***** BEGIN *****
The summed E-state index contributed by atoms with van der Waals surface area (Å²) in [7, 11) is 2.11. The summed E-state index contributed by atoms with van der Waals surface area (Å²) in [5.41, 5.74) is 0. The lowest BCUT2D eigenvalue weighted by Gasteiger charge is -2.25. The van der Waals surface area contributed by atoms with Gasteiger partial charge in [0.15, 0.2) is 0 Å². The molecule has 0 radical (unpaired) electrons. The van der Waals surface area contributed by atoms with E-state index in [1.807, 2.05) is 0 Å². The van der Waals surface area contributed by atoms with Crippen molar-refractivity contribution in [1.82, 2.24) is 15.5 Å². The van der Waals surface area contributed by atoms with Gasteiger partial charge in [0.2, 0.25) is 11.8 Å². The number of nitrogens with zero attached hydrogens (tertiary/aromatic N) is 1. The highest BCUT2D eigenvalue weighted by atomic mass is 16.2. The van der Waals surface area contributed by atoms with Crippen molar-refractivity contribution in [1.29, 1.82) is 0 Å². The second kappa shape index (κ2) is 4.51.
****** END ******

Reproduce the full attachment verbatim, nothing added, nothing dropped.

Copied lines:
The summed E-state index contributed by atoms with van der Waals surface area (Å²) in [7, 11) is 2.11. The summed E-state index contributed by atoms with van der Waals surface area (Å²) in [5.41, 5.74) is 0. The lowest BCUT2D eigenvalue weighted by Gasteiger charge is -2.25. The van der Waals surface area contributed by atoms with Gasteiger partial charge in [0.15, 0.2) is 0 Å². The molecule has 0 radical (unpaired) electrons. The van der Waals surface area contributed by atoms with E-state index in [1.807, 2.05) is 0 Å². The van der Waals surface area contributed by atoms with Crippen molar-refractivity contribution in [1.82, 2.24) is 15.5 Å². The van der Waals surface area contributed by atoms with Gasteiger partial charge in [0.2, 0.25) is 11.8 Å². The number of nitrogens with zero attached hydrogens (tertiary/aromatic N) is 1. The highest BCUT2D eigenvalue weighted by atomic mass is 16.2. The van der Waals surface area contributed by atoms with Crippen molar-refractivity contribution in [1.29, 1.82) is 0 Å². The second kappa shape index (κ2) is 4.51.